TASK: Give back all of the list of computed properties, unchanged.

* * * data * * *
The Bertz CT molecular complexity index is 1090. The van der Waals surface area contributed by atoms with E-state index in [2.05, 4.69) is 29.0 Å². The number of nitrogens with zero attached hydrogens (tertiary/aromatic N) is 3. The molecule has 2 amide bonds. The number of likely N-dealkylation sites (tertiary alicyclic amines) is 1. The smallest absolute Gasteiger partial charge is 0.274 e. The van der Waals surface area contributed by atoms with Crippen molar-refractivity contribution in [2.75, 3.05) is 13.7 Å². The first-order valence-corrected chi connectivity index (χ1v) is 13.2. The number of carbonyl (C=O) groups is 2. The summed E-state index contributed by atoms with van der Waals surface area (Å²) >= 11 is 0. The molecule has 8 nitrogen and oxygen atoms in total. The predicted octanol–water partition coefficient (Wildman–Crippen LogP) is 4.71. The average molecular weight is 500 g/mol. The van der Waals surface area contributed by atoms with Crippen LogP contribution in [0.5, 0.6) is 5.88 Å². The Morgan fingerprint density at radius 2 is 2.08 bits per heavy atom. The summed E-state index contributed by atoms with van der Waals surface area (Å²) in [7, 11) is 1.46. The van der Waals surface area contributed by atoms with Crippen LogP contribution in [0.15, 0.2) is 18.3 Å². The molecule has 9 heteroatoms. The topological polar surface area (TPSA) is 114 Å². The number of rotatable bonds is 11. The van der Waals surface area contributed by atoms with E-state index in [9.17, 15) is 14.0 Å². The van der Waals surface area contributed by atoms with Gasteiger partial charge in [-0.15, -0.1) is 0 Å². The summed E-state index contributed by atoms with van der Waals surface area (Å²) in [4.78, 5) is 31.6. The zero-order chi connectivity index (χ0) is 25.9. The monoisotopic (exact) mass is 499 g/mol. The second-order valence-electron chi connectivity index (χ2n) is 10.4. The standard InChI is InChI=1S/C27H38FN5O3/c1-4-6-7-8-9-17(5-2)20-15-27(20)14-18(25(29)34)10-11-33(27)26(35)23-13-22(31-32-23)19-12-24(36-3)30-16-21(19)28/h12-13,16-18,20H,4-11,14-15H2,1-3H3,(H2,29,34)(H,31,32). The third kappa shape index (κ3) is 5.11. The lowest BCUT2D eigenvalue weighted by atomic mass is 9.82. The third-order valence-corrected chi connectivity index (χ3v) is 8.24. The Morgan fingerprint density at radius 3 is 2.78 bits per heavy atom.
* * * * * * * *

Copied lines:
The Bertz CT molecular complexity index is 1090. The van der Waals surface area contributed by atoms with E-state index in [2.05, 4.69) is 29.0 Å². The number of nitrogens with zero attached hydrogens (tertiary/aromatic N) is 3. The molecule has 2 amide bonds. The number of likely N-dealkylation sites (tertiary alicyclic amines) is 1. The smallest absolute Gasteiger partial charge is 0.274 e. The van der Waals surface area contributed by atoms with Crippen molar-refractivity contribution in [2.75, 3.05) is 13.7 Å². The first-order valence-corrected chi connectivity index (χ1v) is 13.2. The number of carbonyl (C=O) groups is 2. The summed E-state index contributed by atoms with van der Waals surface area (Å²) >= 11 is 0. The molecule has 8 nitrogen and oxygen atoms in total. The predicted octanol–water partition coefficient (Wildman–Crippen LogP) is 4.71. The average molecular weight is 500 g/mol. The van der Waals surface area contributed by atoms with Crippen LogP contribution in [0.5, 0.6) is 5.88 Å². The Morgan fingerprint density at radius 2 is 2.08 bits per heavy atom. The summed E-state index contributed by atoms with van der Waals surface area (Å²) in [7, 11) is 1.46. The van der Waals surface area contributed by atoms with Crippen LogP contribution in [0.15, 0.2) is 18.3 Å². The molecule has 9 heteroatoms. The topological polar surface area (TPSA) is 114 Å². The number of rotatable bonds is 11. The van der Waals surface area contributed by atoms with E-state index in [9.17, 15) is 14.0 Å². The van der Waals surface area contributed by atoms with Gasteiger partial charge in [-0.15, -0.1) is 0 Å². The summed E-state index contributed by atoms with van der Waals surface area (Å²) in [4.78, 5) is 31.6. The zero-order chi connectivity index (χ0) is 25.9. The monoisotopic (exact) mass is 499 g/mol. The second-order valence-electron chi connectivity index (χ2n) is 10.4. The standard InChI is InChI=1S/C27H38FN5O3/c1-4-6-7-8-9-17(5-2)20-15-27(20)14-18(25(29)34)10-11-33(27)26(35)23-13-22(31-32-23)19-12-24(36-3)30-16-21(19)28/h12-13,16-18,20H,4-11,14-15H2,1-3H3,(H2,29,34)(H,31,32). The third kappa shape index (κ3) is 5.11. The lowest BCUT2D eigenvalue weighted by atomic mass is 9.82. The third-order valence-corrected chi connectivity index (χ3v) is 8.24. The Morgan fingerprint density at radius 3 is 2.78 bits per heavy atom.